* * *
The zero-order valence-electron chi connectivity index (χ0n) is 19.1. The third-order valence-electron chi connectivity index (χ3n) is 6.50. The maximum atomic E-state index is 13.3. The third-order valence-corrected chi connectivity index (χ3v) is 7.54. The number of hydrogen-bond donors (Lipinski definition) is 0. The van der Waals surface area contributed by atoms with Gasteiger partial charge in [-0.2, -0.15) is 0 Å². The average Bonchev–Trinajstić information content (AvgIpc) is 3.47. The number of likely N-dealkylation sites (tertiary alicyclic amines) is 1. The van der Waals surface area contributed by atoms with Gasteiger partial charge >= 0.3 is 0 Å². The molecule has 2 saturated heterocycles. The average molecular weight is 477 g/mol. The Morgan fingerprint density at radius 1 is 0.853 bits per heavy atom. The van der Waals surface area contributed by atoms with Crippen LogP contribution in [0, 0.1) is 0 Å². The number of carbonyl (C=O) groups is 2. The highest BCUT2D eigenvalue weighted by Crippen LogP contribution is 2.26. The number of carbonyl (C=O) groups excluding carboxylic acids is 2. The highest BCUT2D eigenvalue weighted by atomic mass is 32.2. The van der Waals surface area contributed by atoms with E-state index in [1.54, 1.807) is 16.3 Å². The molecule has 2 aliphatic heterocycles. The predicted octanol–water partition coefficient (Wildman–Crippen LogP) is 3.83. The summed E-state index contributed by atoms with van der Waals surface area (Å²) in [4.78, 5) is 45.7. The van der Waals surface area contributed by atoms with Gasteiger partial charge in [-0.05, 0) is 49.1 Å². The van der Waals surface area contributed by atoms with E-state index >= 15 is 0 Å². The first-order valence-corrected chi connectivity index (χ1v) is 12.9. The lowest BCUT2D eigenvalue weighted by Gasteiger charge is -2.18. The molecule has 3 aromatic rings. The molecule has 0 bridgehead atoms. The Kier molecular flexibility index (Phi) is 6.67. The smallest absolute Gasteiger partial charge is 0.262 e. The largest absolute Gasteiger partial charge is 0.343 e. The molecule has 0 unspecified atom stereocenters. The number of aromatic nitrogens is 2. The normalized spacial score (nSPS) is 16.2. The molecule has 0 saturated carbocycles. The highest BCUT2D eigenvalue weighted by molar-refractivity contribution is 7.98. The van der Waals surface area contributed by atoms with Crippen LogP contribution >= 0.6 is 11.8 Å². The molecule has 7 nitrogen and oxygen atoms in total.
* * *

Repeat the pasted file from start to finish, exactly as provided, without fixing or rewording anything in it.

The zero-order valence-electron chi connectivity index (χ0n) is 19.1. The third-order valence-electron chi connectivity index (χ3n) is 6.50. The maximum atomic E-state index is 13.3. The third-order valence-corrected chi connectivity index (χ3v) is 7.54. The number of hydrogen-bond donors (Lipinski definition) is 0. The van der Waals surface area contributed by atoms with Gasteiger partial charge in [-0.2, -0.15) is 0 Å². The average Bonchev–Trinajstić information content (AvgIpc) is 3.47. The number of likely N-dealkylation sites (tertiary alicyclic amines) is 1. The van der Waals surface area contributed by atoms with Gasteiger partial charge >= 0.3 is 0 Å². The molecule has 2 saturated heterocycles. The average molecular weight is 477 g/mol. The Morgan fingerprint density at radius 1 is 0.853 bits per heavy atom. The van der Waals surface area contributed by atoms with Crippen LogP contribution in [0, 0.1) is 0 Å². The number of carbonyl (C=O) groups is 2. The highest BCUT2D eigenvalue weighted by Crippen LogP contribution is 2.26. The number of carbonyl (C=O) groups excluding carboxylic acids is 2. The highest BCUT2D eigenvalue weighted by atomic mass is 32.2. The van der Waals surface area contributed by atoms with E-state index in [1.54, 1.807) is 16.3 Å². The molecule has 2 aliphatic heterocycles. The predicted octanol–water partition coefficient (Wildman–Crippen LogP) is 3.83. The summed E-state index contributed by atoms with van der Waals surface area (Å²) in [4.78, 5) is 45.7. The van der Waals surface area contributed by atoms with Gasteiger partial charge in [-0.05, 0) is 49.1 Å². The van der Waals surface area contributed by atoms with E-state index >= 15 is 0 Å². The first-order valence-corrected chi connectivity index (χ1v) is 12.9. The lowest BCUT2D eigenvalue weighted by Gasteiger charge is -2.18. The molecule has 3 aromatic rings. The molecule has 0 bridgehead atoms. The Kier molecular flexibility index (Phi) is 6.67. The smallest absolute Gasteiger partial charge is 0.262 e. The largest absolute Gasteiger partial charge is 0.343 e. The molecule has 0 unspecified atom stereocenters. The number of aromatic nitrogens is 2. The normalized spacial score (nSPS) is 16.2. The molecule has 0 saturated carbocycles. The highest BCUT2D eigenvalue weighted by molar-refractivity contribution is 7.98. The van der Waals surface area contributed by atoms with Crippen LogP contribution >= 0.6 is 11.8 Å². The molecule has 7 nitrogen and oxygen atoms in total.